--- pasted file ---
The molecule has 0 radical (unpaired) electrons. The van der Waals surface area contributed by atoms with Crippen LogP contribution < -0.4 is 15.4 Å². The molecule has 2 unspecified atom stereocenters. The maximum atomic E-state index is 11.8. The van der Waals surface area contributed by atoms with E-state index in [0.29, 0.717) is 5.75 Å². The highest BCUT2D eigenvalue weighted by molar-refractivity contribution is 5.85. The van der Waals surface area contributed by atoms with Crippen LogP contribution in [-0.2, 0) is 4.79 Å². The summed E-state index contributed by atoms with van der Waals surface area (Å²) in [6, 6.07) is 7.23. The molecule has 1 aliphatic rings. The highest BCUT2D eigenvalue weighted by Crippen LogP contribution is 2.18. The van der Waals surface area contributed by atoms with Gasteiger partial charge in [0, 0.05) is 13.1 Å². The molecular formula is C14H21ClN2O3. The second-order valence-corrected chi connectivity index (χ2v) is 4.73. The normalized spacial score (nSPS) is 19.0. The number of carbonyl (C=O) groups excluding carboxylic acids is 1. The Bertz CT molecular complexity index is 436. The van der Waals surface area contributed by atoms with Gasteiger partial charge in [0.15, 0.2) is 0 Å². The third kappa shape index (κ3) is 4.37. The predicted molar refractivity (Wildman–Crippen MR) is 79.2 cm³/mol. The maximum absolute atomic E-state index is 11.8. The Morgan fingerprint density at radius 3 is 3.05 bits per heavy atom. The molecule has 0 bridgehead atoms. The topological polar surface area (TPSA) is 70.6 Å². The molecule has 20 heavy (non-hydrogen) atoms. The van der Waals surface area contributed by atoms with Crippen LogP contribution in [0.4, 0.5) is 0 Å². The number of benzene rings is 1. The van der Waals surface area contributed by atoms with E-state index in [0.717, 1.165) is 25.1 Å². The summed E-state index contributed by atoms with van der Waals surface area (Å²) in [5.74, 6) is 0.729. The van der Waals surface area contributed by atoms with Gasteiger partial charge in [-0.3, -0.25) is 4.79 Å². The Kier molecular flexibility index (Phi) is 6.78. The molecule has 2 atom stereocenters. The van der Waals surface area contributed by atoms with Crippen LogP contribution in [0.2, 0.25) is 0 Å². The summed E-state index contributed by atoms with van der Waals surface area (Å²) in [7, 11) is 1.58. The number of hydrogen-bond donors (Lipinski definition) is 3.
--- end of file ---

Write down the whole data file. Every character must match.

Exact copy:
The molecule has 0 radical (unpaired) electrons. The van der Waals surface area contributed by atoms with Crippen LogP contribution < -0.4 is 15.4 Å². The molecule has 2 unspecified atom stereocenters. The maximum atomic E-state index is 11.8. The van der Waals surface area contributed by atoms with E-state index in [0.29, 0.717) is 5.75 Å². The highest BCUT2D eigenvalue weighted by molar-refractivity contribution is 5.85. The van der Waals surface area contributed by atoms with Crippen LogP contribution in [-0.2, 0) is 4.79 Å². The summed E-state index contributed by atoms with van der Waals surface area (Å²) in [6, 6.07) is 7.23. The molecule has 1 aliphatic rings. The highest BCUT2D eigenvalue weighted by Crippen LogP contribution is 2.18. The van der Waals surface area contributed by atoms with Gasteiger partial charge in [0, 0.05) is 13.1 Å². The molecular formula is C14H21ClN2O3. The second-order valence-corrected chi connectivity index (χ2v) is 4.73. The normalized spacial score (nSPS) is 19.0. The number of carbonyl (C=O) groups excluding carboxylic acids is 1. The Bertz CT molecular complexity index is 436. The van der Waals surface area contributed by atoms with Gasteiger partial charge in [0.15, 0.2) is 0 Å². The third kappa shape index (κ3) is 4.37. The predicted molar refractivity (Wildman–Crippen MR) is 79.2 cm³/mol. The maximum absolute atomic E-state index is 11.8. The Morgan fingerprint density at radius 3 is 3.05 bits per heavy atom. The molecule has 0 bridgehead atoms. The topological polar surface area (TPSA) is 70.6 Å². The molecule has 20 heavy (non-hydrogen) atoms. The van der Waals surface area contributed by atoms with Crippen LogP contribution in [0.4, 0.5) is 0 Å². The number of benzene rings is 1. The van der Waals surface area contributed by atoms with E-state index in [0.717, 1.165) is 25.1 Å². The summed E-state index contributed by atoms with van der Waals surface area (Å²) in [5.74, 6) is 0.729. The van der Waals surface area contributed by atoms with Gasteiger partial charge in [-0.3, -0.25) is 4.79 Å². The Kier molecular flexibility index (Phi) is 6.78. The molecule has 2 atom stereocenters. The van der Waals surface area contributed by atoms with Crippen LogP contribution in [0.2, 0.25) is 0 Å². The summed E-state index contributed by atoms with van der Waals surface area (Å²) in [7, 11) is 1.58. The number of hydrogen-bond donors (Lipinski definition) is 3.